Bald Cypress Trail, First Landing State Park
The Premiere Trail in the Park, Bald Cypress winds around for about 1.8 miles, and contains the short (.3 mile) High Dune Trail, as well. The walk is mostly easy, over leaf covered packed sand, with a few bridges and boardwalks through the wet spots. High Dune is a steep climb on both ends with some wiggles in the middle. You’ll travel along the low Cypress Pools and along the ridges of the Ancient Dunes.
Here’s the Trail Map and some pictures from a cool, overcast and occasionally drizzly hike on January 16, 2017. It covered about 2.4 miles in 2 hours. The green dot is the Parking Lot and Trail Center.
A short distance from the Parking Lot, you will encounter the first in a series of Cypress Pools and Sinks. Bald Cypress grow in the water, along with some Tupelo. Hackberry and Red Maple dot the edges, and Blueberry is common. The Cypress trunks are accompanied by Knees, which project from their root systems.
Bald Cypress and their Knees.
Interesting base of a poolside Red Maple.
A Sweet Gum fell in a Storm long ago, but adapted to it’s Fate and began anew.
Another Pool, Spanish Moss drapes the Cypress.
A Pine was knocked over, but continues, held up by other Trees, and the Trail winds through the Dunes.
Colorful Bracket Fungus and rotting Tree Trunks provide interesting Views along the Way.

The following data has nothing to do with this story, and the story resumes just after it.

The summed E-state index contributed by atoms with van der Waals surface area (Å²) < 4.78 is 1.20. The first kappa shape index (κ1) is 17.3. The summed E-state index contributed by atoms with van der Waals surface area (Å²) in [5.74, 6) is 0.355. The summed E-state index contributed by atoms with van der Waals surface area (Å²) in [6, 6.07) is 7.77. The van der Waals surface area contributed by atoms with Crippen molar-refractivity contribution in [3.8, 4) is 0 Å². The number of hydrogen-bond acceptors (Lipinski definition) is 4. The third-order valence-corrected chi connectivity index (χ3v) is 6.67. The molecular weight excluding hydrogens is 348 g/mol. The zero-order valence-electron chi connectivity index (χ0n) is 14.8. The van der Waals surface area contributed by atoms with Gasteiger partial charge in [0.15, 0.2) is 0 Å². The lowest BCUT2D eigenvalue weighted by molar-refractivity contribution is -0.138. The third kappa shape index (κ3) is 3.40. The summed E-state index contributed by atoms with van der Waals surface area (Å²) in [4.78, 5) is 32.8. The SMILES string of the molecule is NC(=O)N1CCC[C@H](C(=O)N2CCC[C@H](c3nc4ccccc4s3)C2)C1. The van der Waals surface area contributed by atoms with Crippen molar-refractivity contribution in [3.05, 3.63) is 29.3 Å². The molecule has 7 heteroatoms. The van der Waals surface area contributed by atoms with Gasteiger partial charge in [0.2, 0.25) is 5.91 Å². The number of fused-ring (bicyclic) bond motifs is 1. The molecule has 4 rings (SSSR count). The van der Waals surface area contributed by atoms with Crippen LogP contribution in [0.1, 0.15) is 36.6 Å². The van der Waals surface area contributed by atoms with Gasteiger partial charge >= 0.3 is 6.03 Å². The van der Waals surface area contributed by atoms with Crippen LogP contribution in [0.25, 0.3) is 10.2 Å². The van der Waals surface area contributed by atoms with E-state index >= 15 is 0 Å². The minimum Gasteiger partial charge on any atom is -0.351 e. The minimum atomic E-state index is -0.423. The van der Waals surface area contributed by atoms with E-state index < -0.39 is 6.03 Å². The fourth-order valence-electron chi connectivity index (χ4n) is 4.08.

A large Pond, ringed with Cypress, Blueberry, Maple, and others.
Two shots of the same view on a misty, drizzly day. One is right side up and one is not. Can you tell which is Up or Down?
The Boardwalk out into the Pond, and peering over the side in the Rain.
The Way up onto the High Dune Trail, Partridgeberries are thick up there.
The Trail along the Ridge Top, and newly emerging Oak leaves.
Nutrient poor soils and waters, and frequent harsh winds stunt and contort the growth of many Trees here.
Resurrection Fern growing in the bark of this Tree. It curls up and disappears in dry spells and “resurrects” itself when the moisture returns.
The cries and drumming of Pileated Woodpeckers are common in the Park, but they are shy and hard to spot.
Knotty and burled roots of a slow growing Pine. The very long and intertwined roots of many species of Trees is the glue that holds the Ancient Sand Dunes together.
Mushroom protruding from Pine Bark just above the roots. Mycelium is the underground structure of mushrooms (the fruiting body) and attaches itself to the roots of some trees, like Pines, which lack the fine feeder roots many trees have developed, aiding in the uptake of water and nutrients.
A couple of small, but very old Holly trunks and root bases.
A favorite of mine, this Sweet Gum fell decades ago, but survived. It was cut to open the Trail, but the bottom layers of cambium and bark were left, which continued to transport water and nutrients into the trunk from the roots, as the core of the trunk rotted away.
A branch near the top of the toppled Tree grew strongly upward, becoming the new Leader, or Trunk. The Tree self-layered and grew a new set of Roots near this new Trunk to nourish it.
The “new” Trunk has now attained age and soars up into the Forest Canopy.
Some Bracket or Shelf Fungus on a Tree Trunk.
We’ve come Full Circle, back to the Cypress Pools behind the Trail Center and our Hike has ended.